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Qatar girls embrace technology to tackle obesity

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Mothers are also more likely to use social media to learn about a healthy lifestyle than fathers, new study finds.

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Young girls in Qatar appear more likely to use new technologies in programs designed to tackle childhood obesity than boys, a new study has found. Furthermore, their mothers are also more likely to use social media to learn about a healthy lifestyle than their fathers, the research found.

The joint study was conducted on the use of digital health for obesity, with the clinical study led by Qatar University’s Professor Mohamed Ahmedna using technology designed by the Qatar Computing Research Institute, part of Hamad Bin Khalifa University.  

More than 50 children aged from 9 to 12 and their parents used wearable sensors, mobile and social media to collect data related to physical activity and food. The data was integrated with physiological data to gain insights about their health habits.

QCRI’s Dr Luis Luque, who designed the digital technology, said it was encouraging that overwhelmingly, the mothers and daughters were found to be more proactive in responsibly using technology to improve their health in Qatar.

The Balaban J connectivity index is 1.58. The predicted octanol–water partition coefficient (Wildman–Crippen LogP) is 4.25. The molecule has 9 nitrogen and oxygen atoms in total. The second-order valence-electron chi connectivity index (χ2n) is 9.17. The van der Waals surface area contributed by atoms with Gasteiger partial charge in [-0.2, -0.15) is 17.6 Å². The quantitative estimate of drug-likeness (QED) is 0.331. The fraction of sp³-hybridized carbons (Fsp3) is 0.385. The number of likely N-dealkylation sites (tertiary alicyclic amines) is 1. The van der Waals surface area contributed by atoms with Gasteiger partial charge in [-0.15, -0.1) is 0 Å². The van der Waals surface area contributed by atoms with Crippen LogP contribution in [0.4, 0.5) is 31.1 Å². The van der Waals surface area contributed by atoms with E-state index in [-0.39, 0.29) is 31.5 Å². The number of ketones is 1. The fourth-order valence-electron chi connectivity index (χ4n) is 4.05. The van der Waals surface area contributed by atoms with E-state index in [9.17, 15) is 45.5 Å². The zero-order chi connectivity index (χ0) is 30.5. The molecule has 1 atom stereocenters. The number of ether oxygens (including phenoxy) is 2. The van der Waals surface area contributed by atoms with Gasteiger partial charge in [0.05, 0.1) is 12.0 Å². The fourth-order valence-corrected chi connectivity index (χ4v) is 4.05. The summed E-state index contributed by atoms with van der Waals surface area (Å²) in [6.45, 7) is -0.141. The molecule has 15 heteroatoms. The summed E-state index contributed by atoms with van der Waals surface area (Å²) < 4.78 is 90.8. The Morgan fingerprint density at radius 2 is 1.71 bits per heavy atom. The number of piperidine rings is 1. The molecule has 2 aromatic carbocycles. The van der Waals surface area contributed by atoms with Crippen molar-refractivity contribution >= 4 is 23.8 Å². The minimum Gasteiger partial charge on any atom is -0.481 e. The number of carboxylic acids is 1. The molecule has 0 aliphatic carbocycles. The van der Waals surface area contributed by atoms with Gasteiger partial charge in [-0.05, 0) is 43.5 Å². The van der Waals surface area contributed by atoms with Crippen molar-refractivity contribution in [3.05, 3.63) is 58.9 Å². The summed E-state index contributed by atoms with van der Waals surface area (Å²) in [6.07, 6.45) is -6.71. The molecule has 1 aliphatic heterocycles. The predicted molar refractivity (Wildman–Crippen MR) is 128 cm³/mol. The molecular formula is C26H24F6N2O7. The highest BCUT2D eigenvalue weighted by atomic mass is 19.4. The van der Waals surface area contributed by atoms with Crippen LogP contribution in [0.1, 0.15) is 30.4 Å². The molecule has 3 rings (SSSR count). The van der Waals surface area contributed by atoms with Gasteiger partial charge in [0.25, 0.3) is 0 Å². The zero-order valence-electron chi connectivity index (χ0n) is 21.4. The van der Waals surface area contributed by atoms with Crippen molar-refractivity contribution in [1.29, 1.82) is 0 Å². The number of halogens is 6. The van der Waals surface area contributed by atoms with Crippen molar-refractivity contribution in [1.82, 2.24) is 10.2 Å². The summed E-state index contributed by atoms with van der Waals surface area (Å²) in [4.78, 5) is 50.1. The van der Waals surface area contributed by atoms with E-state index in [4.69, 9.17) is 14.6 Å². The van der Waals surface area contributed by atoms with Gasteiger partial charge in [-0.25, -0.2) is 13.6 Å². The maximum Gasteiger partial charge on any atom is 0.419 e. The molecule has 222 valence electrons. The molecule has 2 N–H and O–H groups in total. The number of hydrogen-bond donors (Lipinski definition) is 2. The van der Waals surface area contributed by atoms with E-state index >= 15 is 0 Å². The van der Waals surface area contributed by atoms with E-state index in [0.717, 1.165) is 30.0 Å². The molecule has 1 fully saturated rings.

“This is important as they are not going to just improve their own health but also the health of their entire families and communities,” Dr Luque said.

“Gender should be taken into account when designing digital health solutions in Qatar. Women can become leaders in using technology to improve health in the future.”

Prof. Paul Gately, an expert in childhood obesity from Leeds Beckett University, said the finding that girls engage more than boys was for some surprising, but more research was necessary to understand why this was the case.

“The use of technology to support health-promoting lifestyle change to tackle childhood obesity is becoming more important, therefore it is important to understand what works and for whom so that we can continue to evolve and improve the tools necessary to promote healthy lifestyles,” Prof. Gately said.

The research was funded by the Qatar National Research Fund under a project called ICAN, meaning “I can”. For more information on the study, click here.


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